The Tsilhqot’in Nation has a lot to be thankful for, said Tl’etinqox (Anaham) Chief Joe Alphonse.
Since 1999, the Tsilhqot’in Nation has marked Lhats’as?in Memorial Day each Oct. 26 by recognizing it as a Nation holiday encouraging members to honor their war chiefs who gave them the strength to continue fighting for what is right.
In a virtual celebration commemorating Lhats’as?in Memorial Day this year Alphonse credited their six Tsilhqot’in war chiefs as paving the way for the Nation to claim Aboriginal land title more than 150 years following their wrongful hangings.
“Things aren’t perfect in this world but we do the best we can as much as we can, and incorporate a lot of those values into today’s modern world,” he said, noting of recent challenges stemming from alcohol and drugs including fentanyl which has resulted in overdose deaths.
“That’s why we pass this on to our younger people so that they don’t end up in that same place.”
The hanged chiefs —Chief Lhats’as?in, Chief Biyil, Chief Tellot, Chief Tahpitt, Chief Chayses and Chief Ahan paid the ultimate price in protecting their lands, women and children when a road crew entered the territory without the permission of Tsilhqot’in leadership, Alphonse said.
Prior to killing most of the men making up the camp of the road crew, the Tsilhqot’in war chiefs had witnessed small pox decimate thousands of their people who were on the brink of starvation.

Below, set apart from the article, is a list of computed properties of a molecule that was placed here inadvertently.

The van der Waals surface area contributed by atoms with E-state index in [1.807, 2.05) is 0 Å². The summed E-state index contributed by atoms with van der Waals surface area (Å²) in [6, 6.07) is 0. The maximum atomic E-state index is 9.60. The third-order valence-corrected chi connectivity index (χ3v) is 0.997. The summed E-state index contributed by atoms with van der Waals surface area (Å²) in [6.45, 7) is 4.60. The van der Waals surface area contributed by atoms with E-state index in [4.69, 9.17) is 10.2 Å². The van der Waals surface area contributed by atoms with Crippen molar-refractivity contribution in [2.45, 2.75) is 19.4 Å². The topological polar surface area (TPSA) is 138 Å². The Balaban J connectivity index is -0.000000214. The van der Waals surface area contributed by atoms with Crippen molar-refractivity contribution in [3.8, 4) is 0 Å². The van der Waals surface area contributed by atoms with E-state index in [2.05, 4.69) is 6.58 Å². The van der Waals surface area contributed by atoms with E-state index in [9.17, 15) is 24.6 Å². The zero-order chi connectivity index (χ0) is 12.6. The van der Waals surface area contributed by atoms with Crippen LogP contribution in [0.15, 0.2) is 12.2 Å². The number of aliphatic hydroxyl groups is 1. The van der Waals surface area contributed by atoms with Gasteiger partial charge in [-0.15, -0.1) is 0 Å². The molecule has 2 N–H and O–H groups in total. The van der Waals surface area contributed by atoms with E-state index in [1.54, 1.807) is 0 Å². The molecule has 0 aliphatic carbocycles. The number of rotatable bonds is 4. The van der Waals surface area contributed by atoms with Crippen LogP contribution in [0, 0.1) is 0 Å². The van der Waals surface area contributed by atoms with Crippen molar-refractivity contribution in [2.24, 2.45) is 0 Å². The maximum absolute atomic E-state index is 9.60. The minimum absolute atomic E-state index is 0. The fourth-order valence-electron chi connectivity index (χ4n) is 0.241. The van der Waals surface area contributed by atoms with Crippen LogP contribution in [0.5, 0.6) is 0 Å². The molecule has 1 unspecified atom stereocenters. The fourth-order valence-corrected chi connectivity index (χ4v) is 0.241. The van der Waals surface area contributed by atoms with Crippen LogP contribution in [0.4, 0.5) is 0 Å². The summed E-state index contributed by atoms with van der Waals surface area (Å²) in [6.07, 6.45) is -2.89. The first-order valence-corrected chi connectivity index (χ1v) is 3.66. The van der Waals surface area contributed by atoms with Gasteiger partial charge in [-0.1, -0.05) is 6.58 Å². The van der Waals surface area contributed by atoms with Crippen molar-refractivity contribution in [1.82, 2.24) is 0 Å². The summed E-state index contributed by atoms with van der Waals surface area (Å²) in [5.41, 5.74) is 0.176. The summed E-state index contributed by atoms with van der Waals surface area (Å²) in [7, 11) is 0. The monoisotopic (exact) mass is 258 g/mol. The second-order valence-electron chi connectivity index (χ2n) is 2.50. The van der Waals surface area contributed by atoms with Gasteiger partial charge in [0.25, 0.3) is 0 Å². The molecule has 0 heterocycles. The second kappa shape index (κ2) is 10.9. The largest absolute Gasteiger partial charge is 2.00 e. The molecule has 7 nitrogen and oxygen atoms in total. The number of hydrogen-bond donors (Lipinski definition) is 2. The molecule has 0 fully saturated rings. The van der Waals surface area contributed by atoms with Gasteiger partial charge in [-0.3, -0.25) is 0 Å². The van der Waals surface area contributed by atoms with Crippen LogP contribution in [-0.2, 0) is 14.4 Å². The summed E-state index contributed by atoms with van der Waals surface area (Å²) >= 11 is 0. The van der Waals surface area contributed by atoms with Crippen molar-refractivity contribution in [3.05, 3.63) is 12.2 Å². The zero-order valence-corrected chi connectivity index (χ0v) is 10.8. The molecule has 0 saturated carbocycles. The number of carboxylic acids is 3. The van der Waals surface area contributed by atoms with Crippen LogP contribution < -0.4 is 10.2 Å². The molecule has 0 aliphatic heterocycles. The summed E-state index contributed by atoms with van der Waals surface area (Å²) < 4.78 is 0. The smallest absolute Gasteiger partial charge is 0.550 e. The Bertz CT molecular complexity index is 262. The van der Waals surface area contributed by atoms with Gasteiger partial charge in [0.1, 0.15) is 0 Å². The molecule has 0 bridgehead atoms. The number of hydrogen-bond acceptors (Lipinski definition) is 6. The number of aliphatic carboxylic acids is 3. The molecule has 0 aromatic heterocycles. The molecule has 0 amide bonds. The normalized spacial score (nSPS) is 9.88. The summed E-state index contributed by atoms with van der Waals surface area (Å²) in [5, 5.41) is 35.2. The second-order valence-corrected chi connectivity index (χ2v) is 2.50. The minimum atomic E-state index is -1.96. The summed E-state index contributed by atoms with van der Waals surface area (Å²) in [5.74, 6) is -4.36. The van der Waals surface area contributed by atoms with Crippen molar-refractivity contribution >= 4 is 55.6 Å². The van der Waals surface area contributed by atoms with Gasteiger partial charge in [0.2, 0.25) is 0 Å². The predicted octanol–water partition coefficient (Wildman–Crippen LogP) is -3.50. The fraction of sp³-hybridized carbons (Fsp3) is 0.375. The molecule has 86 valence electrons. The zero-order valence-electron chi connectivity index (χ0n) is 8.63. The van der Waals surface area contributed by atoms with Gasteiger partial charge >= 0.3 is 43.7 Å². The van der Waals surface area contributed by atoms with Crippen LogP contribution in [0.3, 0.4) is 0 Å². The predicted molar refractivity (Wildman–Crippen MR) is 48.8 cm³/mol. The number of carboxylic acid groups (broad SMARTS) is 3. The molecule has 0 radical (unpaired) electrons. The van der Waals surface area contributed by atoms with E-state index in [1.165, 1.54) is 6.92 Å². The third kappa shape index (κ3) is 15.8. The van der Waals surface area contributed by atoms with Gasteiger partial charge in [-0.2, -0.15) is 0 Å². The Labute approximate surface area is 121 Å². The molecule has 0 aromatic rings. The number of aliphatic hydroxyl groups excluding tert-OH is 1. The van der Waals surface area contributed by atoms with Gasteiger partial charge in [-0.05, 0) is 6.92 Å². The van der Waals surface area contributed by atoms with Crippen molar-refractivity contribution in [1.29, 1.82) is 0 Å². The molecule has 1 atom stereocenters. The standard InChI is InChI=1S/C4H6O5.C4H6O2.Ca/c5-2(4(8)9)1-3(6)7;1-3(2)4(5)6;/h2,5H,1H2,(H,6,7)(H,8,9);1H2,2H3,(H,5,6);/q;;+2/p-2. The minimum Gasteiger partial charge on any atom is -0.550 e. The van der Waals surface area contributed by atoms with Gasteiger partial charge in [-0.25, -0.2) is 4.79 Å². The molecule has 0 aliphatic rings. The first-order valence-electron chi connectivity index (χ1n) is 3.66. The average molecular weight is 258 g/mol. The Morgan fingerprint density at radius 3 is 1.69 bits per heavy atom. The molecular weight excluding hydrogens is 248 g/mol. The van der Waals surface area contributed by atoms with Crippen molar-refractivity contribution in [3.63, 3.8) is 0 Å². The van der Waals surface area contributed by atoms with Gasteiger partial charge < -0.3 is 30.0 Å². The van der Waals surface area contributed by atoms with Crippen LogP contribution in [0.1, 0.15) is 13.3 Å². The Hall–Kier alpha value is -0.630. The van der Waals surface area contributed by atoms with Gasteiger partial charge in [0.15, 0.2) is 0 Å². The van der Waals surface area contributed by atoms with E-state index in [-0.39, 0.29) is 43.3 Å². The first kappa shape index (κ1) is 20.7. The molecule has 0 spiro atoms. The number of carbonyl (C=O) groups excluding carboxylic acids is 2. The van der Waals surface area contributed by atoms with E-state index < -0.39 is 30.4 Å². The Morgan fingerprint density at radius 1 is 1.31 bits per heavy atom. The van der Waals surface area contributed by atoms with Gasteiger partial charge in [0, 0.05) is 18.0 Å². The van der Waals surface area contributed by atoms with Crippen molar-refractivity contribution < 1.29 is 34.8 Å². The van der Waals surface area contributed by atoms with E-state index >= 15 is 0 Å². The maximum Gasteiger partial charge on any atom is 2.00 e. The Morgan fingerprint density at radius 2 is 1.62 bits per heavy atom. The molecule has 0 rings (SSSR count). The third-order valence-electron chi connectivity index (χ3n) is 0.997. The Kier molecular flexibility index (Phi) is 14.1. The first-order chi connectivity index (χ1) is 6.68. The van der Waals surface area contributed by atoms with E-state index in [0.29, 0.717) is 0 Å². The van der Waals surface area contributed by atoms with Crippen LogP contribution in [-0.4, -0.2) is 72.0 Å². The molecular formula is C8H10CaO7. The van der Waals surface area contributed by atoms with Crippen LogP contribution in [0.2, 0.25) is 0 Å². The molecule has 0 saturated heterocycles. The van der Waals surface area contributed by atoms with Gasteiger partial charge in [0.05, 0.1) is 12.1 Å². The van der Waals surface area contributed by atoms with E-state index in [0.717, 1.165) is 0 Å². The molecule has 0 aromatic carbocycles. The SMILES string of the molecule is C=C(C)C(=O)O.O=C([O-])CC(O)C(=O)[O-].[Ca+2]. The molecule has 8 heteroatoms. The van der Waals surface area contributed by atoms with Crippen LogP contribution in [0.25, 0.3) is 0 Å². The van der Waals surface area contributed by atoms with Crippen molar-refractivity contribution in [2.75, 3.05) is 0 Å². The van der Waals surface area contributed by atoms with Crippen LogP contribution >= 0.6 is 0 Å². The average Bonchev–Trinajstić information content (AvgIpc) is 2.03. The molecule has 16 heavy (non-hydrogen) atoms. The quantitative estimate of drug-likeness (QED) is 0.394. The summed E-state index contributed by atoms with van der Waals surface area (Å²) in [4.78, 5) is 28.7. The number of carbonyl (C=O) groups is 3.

After accepting an invitation to meet with colonial leaders to discuss terms of peace, the chiefs were betrayed, arrested, convicted and later hanged.
“It is the fight that our ancestors left for us to keep fighting, and I think that’s very important for industry and government to realize that we’re still here,” said Tl’esqox (Toosey) Chief Francis Laceese.
“Until all levels of government and industry understand the genocide will continue until they return everything back to us so that our people can continue on with their lives and live that traditional life with our language, our culture and our traditions, and we need that traditional food to survive.”
Five of the chiefs were hanged in Quesnel, just north of the city’s hospital, on Oct. 26, 1864 with the sixth chief executed in New Westminster the following year.
“We were told that we wouldn’t win and that we would lose,” Xeni Gwet’in Chief Jimmy Lulua said of their Supreme Court challenge seeking Aboriginal land title.
“But the Chilcotin leaders pushed forward simply like our war chiefs regardless of if they were going to lose or not. They still fought for the right thing, and this time we won.”